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In fact, today’s economic troubles are not simply the result of inadequate demand but the result, equally, of a distorted supply side. For decades before the financial crisis in 2008, advanced economies were losing their ability to grow by making useful things. But they needed to somehow replace the jobs that had been lost to technology and foreign competition and to pay for the pensions and health care of their aging populations. So in an effort to pump up growth, governments spent more than they could afford and promoted easy credit to get households to do the same. The growth that these countries engineered, with its dependence on borrowing, proved unsustainable.
Chris Turner explores Cuba’s current economic situation through the lens of a Canadian tourist:
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Canada is probably the second most important economic ally Cuba has after Venezuela, which supplies more than 60 percent of the island’s oil. (China exports more stuff to Cuba, but the Chinese don’t show up daily by the multiple charter-flight-loads to hand out gifts and pour hundreds of millions of dollars into the Cuban economy.) Cuba is our largest trading partner in the whole of Central America and the Caribbean. We export a range of commodities to Cuba — sulphur, wheat, copper wire — and we are the second-largest buyer of Cuban exports, particularly sugar, nickel, fish, citrus fruits, and tobacco. That’s over $1 billion in total trade.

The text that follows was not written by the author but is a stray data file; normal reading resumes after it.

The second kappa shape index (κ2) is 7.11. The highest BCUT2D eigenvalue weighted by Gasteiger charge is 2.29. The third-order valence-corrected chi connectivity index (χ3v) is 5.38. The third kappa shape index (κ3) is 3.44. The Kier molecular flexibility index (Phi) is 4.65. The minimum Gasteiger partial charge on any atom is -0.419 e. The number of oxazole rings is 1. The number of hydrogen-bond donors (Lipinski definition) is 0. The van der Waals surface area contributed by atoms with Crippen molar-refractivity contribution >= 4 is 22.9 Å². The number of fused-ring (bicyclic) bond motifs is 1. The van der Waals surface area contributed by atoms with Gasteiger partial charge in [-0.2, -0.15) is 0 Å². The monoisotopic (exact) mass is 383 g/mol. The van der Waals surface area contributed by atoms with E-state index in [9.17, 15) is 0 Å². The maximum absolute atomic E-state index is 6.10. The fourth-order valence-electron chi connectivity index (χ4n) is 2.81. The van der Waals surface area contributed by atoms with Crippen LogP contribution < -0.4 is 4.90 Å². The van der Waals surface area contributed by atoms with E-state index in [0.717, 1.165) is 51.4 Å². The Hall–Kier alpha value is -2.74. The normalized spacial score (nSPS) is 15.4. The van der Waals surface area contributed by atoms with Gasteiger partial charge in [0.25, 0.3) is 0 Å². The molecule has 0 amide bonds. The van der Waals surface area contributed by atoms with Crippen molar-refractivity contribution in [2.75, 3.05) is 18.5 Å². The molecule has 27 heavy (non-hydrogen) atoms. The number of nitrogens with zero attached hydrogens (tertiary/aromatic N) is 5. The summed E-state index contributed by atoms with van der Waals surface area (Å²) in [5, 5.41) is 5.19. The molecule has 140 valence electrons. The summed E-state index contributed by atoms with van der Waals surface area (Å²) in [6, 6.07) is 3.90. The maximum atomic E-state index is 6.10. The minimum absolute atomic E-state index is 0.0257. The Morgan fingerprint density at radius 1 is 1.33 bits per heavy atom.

Here’s something you don’t often hear an economist admit: We have very little idea where the economy will be next year.
Truth be told, our best guesses just aren’t very good. Government forecasts regularly go awry. Private-sector economists and cutting-edge macroeconomic models do even worse.
Our objective isn’t to beat up economists. Rather, we want to make the point that when we recognize our shortcomings, we’re forced to confront the enormous uncertainty that lies ahead. And appropriate humility about the economy changes how we think about policy. Read More »
We recently solicited your questions for Alan Krueger, chairman of the President’s Council of Economic Advisers. Below are Krueger’s answers, in which he talks about the Bush tax cuts, the American Jobs Act, and why NFL coaches should go for it on fourth down. Thanks to everyone for participating.
Q. The recovery from the recent recession has been great for corporate profits, but not so great for employment. I think that this is a natural result of the fact that when demand is insufficient, corporations focus on improving productivity rather than on producing more goods and services.
What can be done to increase employment? -Adam Read More »
Our latest Freakonomics Radio on Marketplace podcast is called “It’s Not the President, Stupid.” (You can download/subscribe at iTunes, get the RSS feed, listen via the media player above, or read the transcript below.) The gist: it’s time to admit that the U.S. economy doesn’t have a commander-in-chief.